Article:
Never Miss an Image

Capture images and their associated meta-data on-demand even if your hands are full, or automatically as a series of image depths (z-stack). Images can even be captured retrospectively from the live image stream through the ‘roll-back’ functionality.

No Dedicated Technician or Facility Required

FIVE2 (ViewnVivo) delivers maximum flexibility in a platform so simple and small that it doesn’t require a dedicated technician or facility, meaning it can be used by virtually anyone and still capture unbelievable images that will validate your investigations. The self-calibrating system and probe lets the user turn it on and use it.

Confocal Processor

The heart of the FIVE2 (ViewnVivo) system is the Confocal Processor which incorporates:

  • Laser System
  • Image Receptor
  • Probe Connector
  • System Controls
ViewnVivo - Confocal Processor

Optiscan Imager

Optiscan Imager is the core PC client-based software application that controls the Confocal Processor and presents the visible images to the user.  Some of the functionality that this application provides is:

  • Start and Pause Laser
  • Adjust Laser Power up or down
  • Adjust Brightness (when Automatic Brightness is disabled)
  • Increase of Decrease Scan Depth
  • Select Filter
  • Adjust Aspect Ratio and Alter Zoom

From the pop-out control Menu you can also:

  • Set and execute Z-Step
  • View Captured Images in Folder
  • Generate and/or View Z-Stack image set as a Movie
ViewnVivo - Optiscan Imager

Probe – Standard

The standard Probe supplied with the B30 configuration is:

  • 66mm in length
  • 4mm in diameter
  • Connected via 1.5m Cable (Umbilical)
ViewnVivo - Probe - Standard

Probe – Optional

Users have the option to add additional Probes as required. Available form factors include:

  • 46mm in length
  • 4mm in diameter
  • Connected via 1.5m Cable (Umbilical)
  • More flexibility for endoscopic procedures
ViewnVivo - Probe - 46mm
  • 300mm in length
  • 4mm in diameter
  • Connected via 3.5m Cable (Umbilical)
  • For laparoscopic procedures
ViewnVivo - Probe - 300mm

Animal Stage with Adjustable Probe Holder – Standard

To help you accurately place and hold the miniaturised probe in the desired location and at any angle approach, use the simple yet sophisticated Animal Handling Stage with Adjustable Probe Holder.

By simply loosening a single knob you can then adjust the probe position to where you need it and then tighten it again. Fitted with X, Y & Z micro adjusters you can then refine the probe position to pinpoint the region of interest, all while watching it on the screen. Once positioned you can then capture images without the need to hold the probe.

Constructed from milled aluminium, it is designed to enable you to add your own heating within a covered void under the platform to maintain the animal models temperature.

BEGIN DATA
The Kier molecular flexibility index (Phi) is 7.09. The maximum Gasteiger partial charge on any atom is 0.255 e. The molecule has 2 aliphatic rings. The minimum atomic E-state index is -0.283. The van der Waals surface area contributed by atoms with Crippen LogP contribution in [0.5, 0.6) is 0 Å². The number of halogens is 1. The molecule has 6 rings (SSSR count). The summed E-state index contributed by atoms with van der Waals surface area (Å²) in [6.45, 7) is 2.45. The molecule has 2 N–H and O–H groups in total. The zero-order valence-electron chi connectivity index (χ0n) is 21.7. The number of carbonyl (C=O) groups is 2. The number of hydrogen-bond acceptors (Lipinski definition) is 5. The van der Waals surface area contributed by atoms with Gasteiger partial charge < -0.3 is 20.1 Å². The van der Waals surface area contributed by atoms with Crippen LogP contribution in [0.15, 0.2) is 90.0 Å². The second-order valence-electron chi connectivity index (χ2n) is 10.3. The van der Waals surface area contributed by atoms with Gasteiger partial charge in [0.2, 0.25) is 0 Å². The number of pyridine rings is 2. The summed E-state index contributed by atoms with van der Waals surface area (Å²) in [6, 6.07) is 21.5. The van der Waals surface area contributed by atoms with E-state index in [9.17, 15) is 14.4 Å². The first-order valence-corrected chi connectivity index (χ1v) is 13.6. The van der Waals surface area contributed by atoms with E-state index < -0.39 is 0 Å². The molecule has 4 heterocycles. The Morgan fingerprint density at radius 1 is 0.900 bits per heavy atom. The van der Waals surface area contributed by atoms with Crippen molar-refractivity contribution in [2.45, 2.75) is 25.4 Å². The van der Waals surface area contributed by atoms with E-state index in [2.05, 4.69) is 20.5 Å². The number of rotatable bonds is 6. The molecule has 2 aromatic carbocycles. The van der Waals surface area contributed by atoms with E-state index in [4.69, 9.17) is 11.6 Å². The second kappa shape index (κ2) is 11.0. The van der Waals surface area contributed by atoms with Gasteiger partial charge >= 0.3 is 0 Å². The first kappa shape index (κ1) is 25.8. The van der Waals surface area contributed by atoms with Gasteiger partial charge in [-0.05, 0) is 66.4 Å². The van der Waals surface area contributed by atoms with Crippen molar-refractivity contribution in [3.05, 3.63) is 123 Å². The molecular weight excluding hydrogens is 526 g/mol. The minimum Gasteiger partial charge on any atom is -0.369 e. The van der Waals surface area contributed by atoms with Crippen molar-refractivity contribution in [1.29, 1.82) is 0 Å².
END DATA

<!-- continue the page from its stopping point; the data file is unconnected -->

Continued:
ViewnVivo - Animal Stage

Image: Animal Stage with Standard 66mm Probe

Client PC

The standard Client PC is a HP Z240 Workstation with the following specifications:

  • CPU: Zeon
  • RAM: 16GB
  • Primary Drive: 256GB SSD
  • Storage: 2TB 7200rpm HDD
  • Graphics Card:  NVIDIA K1200
  • Network Ports: 1 x Ethernet
  • Operating System: Windows 7 Professional 64-bit
  • Warranty: 3 Year On-site

The System is provided in a Small Form Factor Case and mounted to an adjustable stand behind the Monitor.

ViewnVivo - Client PC

PC Monitor (Display)

To present your images in the best light the FIVE2 (ViewnVivo) B30 comes standard with a HP Z25n 25-inch Narrow Bezel IPS Display Screen Monitor.

  • Size:  24.98″ (Diagonal)
  • Native Resolution: 2560 x 1440
  • Aspect Ratio: 16:9
  • Brightness: 350 cd/m2
  • Touch Enabled: No
  • Stand:  HP SFF Integrated Work Center V3 (to mount Client PC)
ViewnVivo - PC Monitor

PC Keyboard & Mouse

The system is supplied with a Waterproof Wireless Keyboard and mouse that can be wiped clean or placed in a dishwasher.  Additionally the keyboard comes with replaceable keyboard covers for added protection. Please note that depending on availability the color may vary.

ViewnVivo - Keyboard
  

Footswitch

To provide you flexibility and enable you to control the system, even when your hands are full, FIVE2 (ViewnVivo) B30 includes a standard 3-Way Footswitch that provide the following functionality:

  • Capture Single Image (Tap Switch)
  • Continuous Image Capture (Hold Switch down)
  • Increase and Decrease Focal Depth
  • Increase and Decrease Laser Power
ViewnVivo - Footswitch

3D Software

As a standard, Fiji (ImageJ) is supplied installed and configured on the Client PC for 3D Visualisation as you capture images.  Fiji is an Open Source application widely used in the Research community.  If you require addtional functionality you may wish to consider the optional 3D software application.

We have added custom controls to enable you to easily generate a 3D Visualisation of your last Z-Stack series.

Should you require additional functionality to visualise or analyse your images we also offer two leading commercial off-the-shelf 3D Software applications:

  • Imaris
  • Image Premier-Pro 3D

Please contact us to talk about these options.